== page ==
Exodus: Gods and Kings: Quinoa Tabbouleh Recipe

Year Released: 2014
Directed by: Ridley Scott
Starring: Christian Bale, Joel Edgerton
(PG-13, 142 min.)
Genre: Drama, Classics


“Let my people go.”  Moses

I liked the book better than the movie.  The Bible’s story of Moses leading his people to freedom is much more compelling than Ridley Scott’s cinematic version.  But what can you expect when a self-acknowledged atheist with little sympathy for the religious storyline is the director?

Or a temperamental star that describes Moses as a “… likely schizophrenic and one of the most barbaric individuals that I ever read about in my life.”  Christian Bale

I would guess Charlton Heston is turning over in his grave somewhere right now.

Director Ridley Scott invents some things out of whole cloth and leaves out many others.  Do you Bible scholars realize that a Nile River coming alive with crocodiles was somehow invisibly buried in the Book of Exodus?

Or that Moses used a Pharaoh’s sword and not a staff to part the Red Sea?  Oops! I am even wrong there, since in the film the sea parts due to a tsunami or some other vague weather event, and Moses arrogantly stays there to be washed over with the Pharaoh Ramses when the sea returns.  Both men somehow live; their beautiful horses sadly do not.

And the epic, which is all about the Lord going to great lengths to prove himself the one true diety, puts His name in the plural form in its title.

Or as one critic acerbically puts it:

Raise your hand if you want to see Moses portrayed as an insurgent lunatic terrorist with a bad conscience, the pharaoh who sought the murder of all first-born Hebrew slaves as a nice and reasonable fellow, and God as a foul-tempered 11-year-old boy with an English accent.  John Podhoretz

Many scholars point out that God never appeared to Moses in human form, that it is against Hebrew religious tradition for that to occur.  But it is not just the mangled details that mar this film.  It is the dark tone, almost as if Christian Bale has resurrected the more morose aspects of his Dark Knight persona for his run here as Moses.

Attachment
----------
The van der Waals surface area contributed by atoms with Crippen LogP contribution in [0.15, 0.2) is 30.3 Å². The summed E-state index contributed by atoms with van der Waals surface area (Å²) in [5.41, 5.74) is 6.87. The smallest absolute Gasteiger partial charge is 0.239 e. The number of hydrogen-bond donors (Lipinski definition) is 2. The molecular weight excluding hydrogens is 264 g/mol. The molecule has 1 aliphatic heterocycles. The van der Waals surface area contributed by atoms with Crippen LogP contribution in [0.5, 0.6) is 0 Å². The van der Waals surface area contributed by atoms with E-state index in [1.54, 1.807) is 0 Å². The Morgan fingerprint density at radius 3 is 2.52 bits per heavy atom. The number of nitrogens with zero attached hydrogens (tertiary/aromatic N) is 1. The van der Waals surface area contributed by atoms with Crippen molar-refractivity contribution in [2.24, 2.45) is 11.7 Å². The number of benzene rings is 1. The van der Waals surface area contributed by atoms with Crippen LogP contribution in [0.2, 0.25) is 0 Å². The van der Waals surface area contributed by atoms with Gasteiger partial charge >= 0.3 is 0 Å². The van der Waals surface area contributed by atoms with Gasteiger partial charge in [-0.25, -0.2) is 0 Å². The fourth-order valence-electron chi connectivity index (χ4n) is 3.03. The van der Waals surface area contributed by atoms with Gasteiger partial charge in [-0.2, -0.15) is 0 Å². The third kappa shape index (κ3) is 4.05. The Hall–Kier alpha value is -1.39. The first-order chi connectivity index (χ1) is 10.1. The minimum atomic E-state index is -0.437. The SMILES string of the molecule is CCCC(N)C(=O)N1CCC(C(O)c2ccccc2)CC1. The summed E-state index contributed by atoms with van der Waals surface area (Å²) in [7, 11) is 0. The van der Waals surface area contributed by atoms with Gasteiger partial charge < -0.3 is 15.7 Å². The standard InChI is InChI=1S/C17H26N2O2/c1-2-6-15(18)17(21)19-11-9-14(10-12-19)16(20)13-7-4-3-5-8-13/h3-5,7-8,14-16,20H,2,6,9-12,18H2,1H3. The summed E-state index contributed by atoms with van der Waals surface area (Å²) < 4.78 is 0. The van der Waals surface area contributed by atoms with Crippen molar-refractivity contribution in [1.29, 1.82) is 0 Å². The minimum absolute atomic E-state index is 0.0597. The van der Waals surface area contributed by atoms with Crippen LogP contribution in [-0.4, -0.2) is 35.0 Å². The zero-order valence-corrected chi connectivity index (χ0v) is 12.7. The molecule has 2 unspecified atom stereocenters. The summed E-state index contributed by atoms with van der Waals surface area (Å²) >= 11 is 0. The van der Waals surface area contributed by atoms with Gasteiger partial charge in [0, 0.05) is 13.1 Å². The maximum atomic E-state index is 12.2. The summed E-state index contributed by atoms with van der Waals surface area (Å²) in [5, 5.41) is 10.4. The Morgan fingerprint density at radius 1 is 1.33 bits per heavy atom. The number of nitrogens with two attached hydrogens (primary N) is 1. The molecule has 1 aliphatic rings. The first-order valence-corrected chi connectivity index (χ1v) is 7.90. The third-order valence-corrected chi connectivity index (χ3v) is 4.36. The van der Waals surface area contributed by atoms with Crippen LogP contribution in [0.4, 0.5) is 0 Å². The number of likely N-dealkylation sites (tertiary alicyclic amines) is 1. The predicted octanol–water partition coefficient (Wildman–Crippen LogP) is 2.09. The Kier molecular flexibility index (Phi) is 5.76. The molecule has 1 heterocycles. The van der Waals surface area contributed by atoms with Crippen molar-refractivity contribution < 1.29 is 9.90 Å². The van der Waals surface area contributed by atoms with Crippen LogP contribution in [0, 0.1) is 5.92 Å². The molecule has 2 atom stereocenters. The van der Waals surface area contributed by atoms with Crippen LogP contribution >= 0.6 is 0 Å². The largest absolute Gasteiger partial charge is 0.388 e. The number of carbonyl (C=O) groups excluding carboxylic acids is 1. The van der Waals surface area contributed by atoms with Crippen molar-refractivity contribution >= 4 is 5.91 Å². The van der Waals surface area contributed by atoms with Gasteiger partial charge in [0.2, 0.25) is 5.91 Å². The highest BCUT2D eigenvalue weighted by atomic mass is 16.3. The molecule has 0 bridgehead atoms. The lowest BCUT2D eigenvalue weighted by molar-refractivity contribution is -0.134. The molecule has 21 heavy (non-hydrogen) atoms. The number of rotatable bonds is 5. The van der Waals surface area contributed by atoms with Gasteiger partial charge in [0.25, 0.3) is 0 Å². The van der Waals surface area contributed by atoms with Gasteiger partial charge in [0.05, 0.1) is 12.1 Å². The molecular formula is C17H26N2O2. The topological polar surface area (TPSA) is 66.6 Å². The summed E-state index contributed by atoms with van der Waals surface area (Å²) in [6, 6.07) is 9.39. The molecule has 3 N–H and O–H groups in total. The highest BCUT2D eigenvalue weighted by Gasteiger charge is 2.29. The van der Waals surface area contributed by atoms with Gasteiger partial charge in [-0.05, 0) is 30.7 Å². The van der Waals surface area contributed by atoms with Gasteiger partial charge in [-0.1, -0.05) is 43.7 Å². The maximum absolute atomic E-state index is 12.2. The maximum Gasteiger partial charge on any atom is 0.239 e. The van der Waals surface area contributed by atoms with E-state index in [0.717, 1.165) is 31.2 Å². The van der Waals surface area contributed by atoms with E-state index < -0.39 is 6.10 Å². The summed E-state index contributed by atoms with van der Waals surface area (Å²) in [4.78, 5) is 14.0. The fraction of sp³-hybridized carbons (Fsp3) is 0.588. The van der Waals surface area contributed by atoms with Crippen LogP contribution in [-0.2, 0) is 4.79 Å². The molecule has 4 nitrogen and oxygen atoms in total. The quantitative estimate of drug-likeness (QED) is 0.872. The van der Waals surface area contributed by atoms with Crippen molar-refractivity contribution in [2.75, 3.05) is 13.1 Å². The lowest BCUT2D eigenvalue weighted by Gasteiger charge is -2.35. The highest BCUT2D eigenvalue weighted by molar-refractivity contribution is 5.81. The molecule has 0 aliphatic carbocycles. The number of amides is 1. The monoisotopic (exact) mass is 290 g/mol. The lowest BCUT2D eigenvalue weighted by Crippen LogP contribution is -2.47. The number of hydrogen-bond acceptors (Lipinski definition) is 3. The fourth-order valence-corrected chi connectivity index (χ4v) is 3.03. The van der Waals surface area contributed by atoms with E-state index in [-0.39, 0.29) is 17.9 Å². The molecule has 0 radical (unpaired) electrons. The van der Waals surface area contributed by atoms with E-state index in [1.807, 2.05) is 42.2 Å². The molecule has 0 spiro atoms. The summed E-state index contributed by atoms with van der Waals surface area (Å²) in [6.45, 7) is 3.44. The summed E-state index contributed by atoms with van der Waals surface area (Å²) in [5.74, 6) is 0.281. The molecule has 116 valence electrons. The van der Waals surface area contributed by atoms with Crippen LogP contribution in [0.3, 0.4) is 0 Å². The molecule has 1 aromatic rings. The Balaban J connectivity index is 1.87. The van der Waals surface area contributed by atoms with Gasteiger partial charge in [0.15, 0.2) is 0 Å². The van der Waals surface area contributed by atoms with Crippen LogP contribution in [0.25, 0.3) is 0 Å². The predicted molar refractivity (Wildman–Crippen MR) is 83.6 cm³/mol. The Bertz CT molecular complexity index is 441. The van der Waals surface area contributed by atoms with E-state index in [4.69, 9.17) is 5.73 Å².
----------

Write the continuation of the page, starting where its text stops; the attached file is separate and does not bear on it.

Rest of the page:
Riddley Scott's Moses did indeed spend years in the desert to the east of Egypt, but he seems little changed from the self-absorbed, violent, and worldly prince of Egypt that he had been.

And thus, he accepts the angel's charge, not with joy and spiritual enthusiasm, but with a kind of resentment. And whenever the child appears to Moses in the remainder of the movie, the liberator seems annoyed. In the book of Exodus, on the other hand, Moses is utterly fascinated by God and drawn ever deeper into union with God's mind and purpose. So transformed was he after one encounter that his face shone with the brightness of divine glory. How far this is from Christian Bale's brooding Moses who seems to wish that God would just leave him alone!  Robert Barron

Well, Hollywood and the rest of the film industry have done this deconstruction before.   They did it with Sherlock Holmes, where America’s Holmes from television’s Elementary is in many ways both pathetic and dehumanized. Or in the BBC’s beloved Sherlock, where, for instance, Irene Adler, a woman of intellect, beauty, and integrity in Doyle’s tale is now “a ruthless and brilliant dominatrix who also trades in classified information extracted from her rich and powerful clients.”